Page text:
Press Statement of the African Commission on Human and Peoples’ Rights on the xenophobic attacks in South Africa

    The African Commission on Human and Peoples’ Rights (the Commission) is deeply concerned about the recent incidents of xenophobic attacks targeting especially people from other African countries.

    The Commission learned from various reports it has received that recent attacks in KwaZulu-Natal and Limpopo provinces targetted non-nationals, that are mostly of African origin. As the UNHCR pointed out, the targets of the attacks include refugees and asylum seekers. The Commission has taken note of the fact that in the attacks that took place in Burnwood Informal Settlement, in Durban, non-nationals were physically attacked and forced out of their homes. Apart from the reported loss of lives of three people, 117 people and their families fled their homes to seek refuge at a police station and a mosque.

    The Commission is sadned to learn that the attacks have resulted in loss of lives, diplacement, destruction of property, loss of the source of livelihoods and insecurity.

    The African Commission affirms that South Africa as State Party to the African Charter has the obligation to ensure that migrants, foreign nationals, and other individuals who seek refuge in South Africa, enjoy all the rights and freedoms guaranteed in the African Charter, and in accordance with the South African Constitution, and to do so free from discrimination, violence and insecurity. 

    The Commission takes note of the statement from the Government of South Africa condemning the attacks against non-nationals. The Commission in particular welcomes the statement of the Minister of International Relations and Cooperaiton that all ‘criminal activities and looting of peroperties of foreign nationalis will not be tolerated, and the police and other law-enforcement agencies must act without fear or favor.’ 

    The Commission has repeatedly expressed its grave concern over earlier incidents of xenophobic attacks through its Resolution ACHPR/Res.131 (XXXXIII) 08, concerning the xenophobic attacks that took place in South Africa in 2008 and Resolution ACHPR/Res.304 (LVI) 2015, concerning the xenophobic attacks that took place in 2015.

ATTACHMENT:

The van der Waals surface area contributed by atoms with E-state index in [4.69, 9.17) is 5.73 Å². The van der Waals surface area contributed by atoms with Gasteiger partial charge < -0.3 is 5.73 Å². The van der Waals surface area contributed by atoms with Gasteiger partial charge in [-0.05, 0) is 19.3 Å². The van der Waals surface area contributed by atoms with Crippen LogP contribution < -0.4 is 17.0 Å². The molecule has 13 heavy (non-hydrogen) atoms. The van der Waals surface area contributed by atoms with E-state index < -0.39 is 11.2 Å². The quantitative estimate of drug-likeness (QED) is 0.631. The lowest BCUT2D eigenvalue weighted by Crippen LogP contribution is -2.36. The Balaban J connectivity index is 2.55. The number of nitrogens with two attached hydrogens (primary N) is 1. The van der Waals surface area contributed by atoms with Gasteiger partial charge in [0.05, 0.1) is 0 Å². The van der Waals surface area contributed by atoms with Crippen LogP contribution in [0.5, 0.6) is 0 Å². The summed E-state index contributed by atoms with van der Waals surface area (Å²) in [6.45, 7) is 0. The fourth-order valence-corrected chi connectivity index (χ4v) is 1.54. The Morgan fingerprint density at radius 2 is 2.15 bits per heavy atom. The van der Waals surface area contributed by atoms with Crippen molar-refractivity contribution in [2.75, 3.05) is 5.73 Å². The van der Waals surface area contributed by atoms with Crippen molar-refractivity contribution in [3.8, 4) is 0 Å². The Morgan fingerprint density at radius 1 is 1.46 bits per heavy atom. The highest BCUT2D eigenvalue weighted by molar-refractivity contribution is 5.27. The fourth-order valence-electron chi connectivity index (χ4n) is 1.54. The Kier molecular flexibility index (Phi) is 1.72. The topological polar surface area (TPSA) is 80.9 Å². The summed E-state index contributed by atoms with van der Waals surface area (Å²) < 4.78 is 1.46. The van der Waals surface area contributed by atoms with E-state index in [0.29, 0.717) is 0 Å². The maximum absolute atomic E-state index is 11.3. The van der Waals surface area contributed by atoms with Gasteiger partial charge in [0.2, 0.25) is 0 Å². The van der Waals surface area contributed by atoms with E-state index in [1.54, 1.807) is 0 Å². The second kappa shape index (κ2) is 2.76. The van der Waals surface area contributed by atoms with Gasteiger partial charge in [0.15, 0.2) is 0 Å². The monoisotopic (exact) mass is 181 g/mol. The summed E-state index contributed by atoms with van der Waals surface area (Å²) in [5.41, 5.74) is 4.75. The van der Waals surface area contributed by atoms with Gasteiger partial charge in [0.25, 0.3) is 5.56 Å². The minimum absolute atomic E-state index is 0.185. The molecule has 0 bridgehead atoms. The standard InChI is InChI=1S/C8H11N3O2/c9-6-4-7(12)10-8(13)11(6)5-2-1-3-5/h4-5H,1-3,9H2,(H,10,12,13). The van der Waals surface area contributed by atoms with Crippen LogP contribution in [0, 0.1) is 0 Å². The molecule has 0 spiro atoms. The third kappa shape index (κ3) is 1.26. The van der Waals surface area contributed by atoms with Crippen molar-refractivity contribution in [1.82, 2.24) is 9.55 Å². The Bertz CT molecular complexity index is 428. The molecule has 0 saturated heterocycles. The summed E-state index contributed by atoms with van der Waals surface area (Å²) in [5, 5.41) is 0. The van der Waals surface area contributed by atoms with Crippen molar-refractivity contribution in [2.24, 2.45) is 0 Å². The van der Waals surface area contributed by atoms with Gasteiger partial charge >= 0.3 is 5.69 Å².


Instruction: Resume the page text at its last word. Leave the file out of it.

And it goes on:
With the recent attacks, the Commission remains alarmed that incidents of xenophobic attacks have become recurrent. It notes in this regard the observation of the South African Human Rights Commission (SAHRC) that xenophobia has consistently been one of the top three equality rights violations reported to the SAHRC since 2012, accounting for 4% of all equality related complaints reported to the SAHRC during 2016/2017.

    The Commission affirms the fundamental rights of all individuals, including non-nationals, to equality, dignity and the security of their person, lives and property. The xenophobic attacks not only constitute possible violation or abuse of Articles 3, 4, 5, 12, 14 and 28 of the African Charter but also are contrary to the principle of African solidarity which underpins the African Charter.   

    In the light of the foregoing, the Commission therefore:  

    1.     Calls on the Government of South Africa to fully respect and ensure respect by all members of society of the human rights and freedoms of non-nationals living in South Africa, particularly migrants, refugees and asylum seekers from other African countries;

    2.     Calls on the Government to ensure that the acts of xenophobic attacks are duly investigated and that persons who incited and perpetrated the attacks are brought to justice to end the lack of accountability that feeds the cycle of xenophobic attacks;  

    3.     Urges political parties, politicians, community leaders and individuals to restrain from statements that fuel division and incite violence against non-nationals;

    4.     Welcomes the National Action Plan to combat xenophobia, racism and discrimination and urges the Government to ensure effective follow up of the Action Plan to address the human rights abuses that arise from xenophobic attacks;

    5.     Requests the Government of South Africa to facilitate the establishment of the requisite social and economic conditions and public conciousness that promote tolerance, mutual respect and harmony in local communities where non-nationalis reside and try to make a living; and

    6.     Encourages the South African Human Rights Commission and civil society organizations to play their part in ensuring that the rights of non-nationals are respected and protected including through having xenophobic statements and attacks dealt with in accordance with the rule of law.

    Honorouble Commissioner Solomon Ayele Dersso, Commissioner Rapporteur for the Republic of South Africa

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      Date: 04 April 2019

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